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Physical & Chemical properties

Melting point / freezing point

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melting point/freezing point
Type of information:
experimental study
Adequacy of study:
key study
Study period:
Testing was conducted between 31 March 2010 and 4 June 2010
1 (reliable without restriction)
Rationale for reliability incl. deficiencies:
guideline study
Study conducted in compliance with agreed protocols, with no or minor deviations from standard test guidelines and/or minor methodological deficiencies, which do not affect the quality of the relevant results. The study report was conclusive and done to a valid guideline.
according to guideline
EU Method A.1 (Melting / Freezing Temperature)
GLP compliance:
Type of method:
differential scanning calorimetry
Key result
Melting / freezing pt.:
451 K
Remarks on result:
other: No atmospheric pressure was recorded for this endpoint.

Please see Attachment 1 as this information contains tables and graphs and it would be rendered less comprehensible separated within this section.

The test item has been determined to melt with decomposition from approximately 451 K.
Executive summary:


Methods employed are designed to be compatible with those specified in Commission Regulation (EC) No 440/2008 of 30 May 2008, Part A: Methods for the determination of physico-chemical properties.


The determination was carried out by differential scanning calorimetry (DSC) using the procedure specified in ASTM E537-86 designed to be compatible with Method A1 Melting/Freezing Temperature of Commission Regulation (EC) No 440/2008 of 30 May 2008.


The test item has been determined to melt with decomposition from approximately 451 K.

Description of key information

Melting point [ATMP-xNH4]: The acid form (ATMP-H) was observed to undergo thermal decomposition from approximately 178°C (451 K) (Tremain 2010). This conclusion is read across to the salt to indicate that ATMP-xNH4 will also undergo decomposition when heated.

Key value for chemical safety assessment

Additional information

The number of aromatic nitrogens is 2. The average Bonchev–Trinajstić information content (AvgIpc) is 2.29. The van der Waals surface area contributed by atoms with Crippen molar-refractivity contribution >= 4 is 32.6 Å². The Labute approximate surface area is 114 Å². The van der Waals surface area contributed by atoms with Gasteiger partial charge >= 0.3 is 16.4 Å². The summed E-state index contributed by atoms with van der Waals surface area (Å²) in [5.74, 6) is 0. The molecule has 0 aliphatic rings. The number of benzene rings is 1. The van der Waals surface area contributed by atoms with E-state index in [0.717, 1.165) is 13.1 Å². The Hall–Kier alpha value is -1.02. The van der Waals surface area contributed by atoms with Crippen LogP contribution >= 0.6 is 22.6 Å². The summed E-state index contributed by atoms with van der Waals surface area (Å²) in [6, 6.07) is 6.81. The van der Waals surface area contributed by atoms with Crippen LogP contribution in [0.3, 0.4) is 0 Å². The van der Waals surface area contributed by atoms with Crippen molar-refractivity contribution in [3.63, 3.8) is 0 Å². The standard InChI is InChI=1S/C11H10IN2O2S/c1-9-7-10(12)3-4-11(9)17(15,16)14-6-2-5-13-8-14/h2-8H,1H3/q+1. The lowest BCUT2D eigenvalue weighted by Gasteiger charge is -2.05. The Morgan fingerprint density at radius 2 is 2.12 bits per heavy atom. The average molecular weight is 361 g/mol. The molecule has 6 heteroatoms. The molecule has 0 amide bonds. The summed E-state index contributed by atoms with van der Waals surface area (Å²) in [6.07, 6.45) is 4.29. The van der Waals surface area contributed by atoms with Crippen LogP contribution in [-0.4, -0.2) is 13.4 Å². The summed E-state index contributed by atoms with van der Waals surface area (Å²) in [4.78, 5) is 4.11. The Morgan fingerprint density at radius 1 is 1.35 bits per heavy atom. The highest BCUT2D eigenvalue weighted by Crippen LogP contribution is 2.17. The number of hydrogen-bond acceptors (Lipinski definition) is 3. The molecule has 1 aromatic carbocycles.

The melting point of the anhydrous form of the parent acid (ATMP-H) was determined using differential scanning calorimetry (DSC) in accordance with EU Test Method A.1. ATMP-H (anhydrous form) was observed to undergo thermal decomposition from approximately 178°C (451 K). In addition to the DSC method, a visual assessment of melting temperature was performed using a metal block technique. In this visual assessment, ATMP-H was observed to start melting at 205°C, undergo phase transition (turn from solid to foam) at 210°C and then decompose at 215°C. The visual assessment was performed to assist with the interpretation of the thermographic profiles observed in the DSC. The result is considered to be reliable and is selected as key study.


In a supporting study (Vanesse 1992), ATMP-H was also observed to undergo thermal decomposition with no loss of mass from around 225°C in a study that used a thermogravimetric analysis/differential scanning calorimetry method.


Melting temperature values of 210 to 215°C and 195 to 210°C with decomposition were reported for ATMP-H in available handbooks or collections of reliable data (Beilstein 1966 and 1973).

The available results are read-across to the salt, ATMP-xNH4, to indicate that the salt will also undergo thermal decomposition when heated. Salts would be expected to melt at a higher temperature than the parent acid, and to decompose on heating.